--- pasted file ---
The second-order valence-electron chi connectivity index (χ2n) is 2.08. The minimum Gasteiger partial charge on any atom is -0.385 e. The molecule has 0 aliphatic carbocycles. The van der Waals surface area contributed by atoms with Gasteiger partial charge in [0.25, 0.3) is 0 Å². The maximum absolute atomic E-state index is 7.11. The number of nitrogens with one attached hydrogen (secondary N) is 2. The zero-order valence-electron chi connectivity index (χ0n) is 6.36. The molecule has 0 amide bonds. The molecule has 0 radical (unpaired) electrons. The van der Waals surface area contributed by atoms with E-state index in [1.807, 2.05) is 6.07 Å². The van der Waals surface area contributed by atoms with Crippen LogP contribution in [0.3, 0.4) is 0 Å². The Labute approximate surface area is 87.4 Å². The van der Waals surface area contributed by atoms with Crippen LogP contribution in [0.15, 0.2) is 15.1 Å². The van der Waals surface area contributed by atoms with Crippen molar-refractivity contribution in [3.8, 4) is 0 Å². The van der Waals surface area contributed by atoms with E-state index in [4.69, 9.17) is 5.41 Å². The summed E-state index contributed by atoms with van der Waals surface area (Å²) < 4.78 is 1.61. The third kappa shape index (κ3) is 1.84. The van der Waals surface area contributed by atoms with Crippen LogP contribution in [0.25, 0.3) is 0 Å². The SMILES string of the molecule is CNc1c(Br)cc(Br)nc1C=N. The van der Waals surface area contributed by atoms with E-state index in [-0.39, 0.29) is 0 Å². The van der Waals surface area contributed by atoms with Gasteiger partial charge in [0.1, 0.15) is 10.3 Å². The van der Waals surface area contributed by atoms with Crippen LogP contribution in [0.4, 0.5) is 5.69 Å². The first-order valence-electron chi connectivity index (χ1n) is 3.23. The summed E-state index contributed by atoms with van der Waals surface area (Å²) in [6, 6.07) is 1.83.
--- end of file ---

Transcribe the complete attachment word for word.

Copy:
The second-order valence-electron chi connectivity index (χ2n) is 2.08. The minimum Gasteiger partial charge on any atom is -0.385 e. The molecule has 0 aliphatic carbocycles. The van der Waals surface area contributed by atoms with Gasteiger partial charge in [0.25, 0.3) is 0 Å². The maximum absolute atomic E-state index is 7.11. The number of nitrogens with one attached hydrogen (secondary N) is 2. The zero-order valence-electron chi connectivity index (χ0n) is 6.36. The molecule has 0 amide bonds. The molecule has 0 radical (unpaired) electrons. The van der Waals surface area contributed by atoms with E-state index in [1.807, 2.05) is 6.07 Å². The van der Waals surface area contributed by atoms with Crippen LogP contribution in [0.3, 0.4) is 0 Å². The Labute approximate surface area is 87.4 Å². The van der Waals surface area contributed by atoms with Crippen LogP contribution in [0.15, 0.2) is 15.1 Å². The van der Waals surface area contributed by atoms with Crippen molar-refractivity contribution in [3.8, 4) is 0 Å². The van der Waals surface area contributed by atoms with E-state index in [4.69, 9.17) is 5.41 Å². The summed E-state index contributed by atoms with van der Waals surface area (Å²) < 4.78 is 1.61. The third kappa shape index (κ3) is 1.84. The van der Waals surface area contributed by atoms with Crippen LogP contribution in [0.25, 0.3) is 0 Å². The SMILES string of the molecule is CNc1c(Br)cc(Br)nc1C=N. The van der Waals surface area contributed by atoms with E-state index in [-0.39, 0.29) is 0 Å². The van der Waals surface area contributed by atoms with Gasteiger partial charge in [0.1, 0.15) is 10.3 Å². The van der Waals surface area contributed by atoms with Crippen LogP contribution in [0.4, 0.5) is 5.69 Å². The first-order valence-electron chi connectivity index (χ1n) is 3.23. The summed E-state index contributed by atoms with van der Waals surface area (Å²) in [6, 6.07) is 1.83.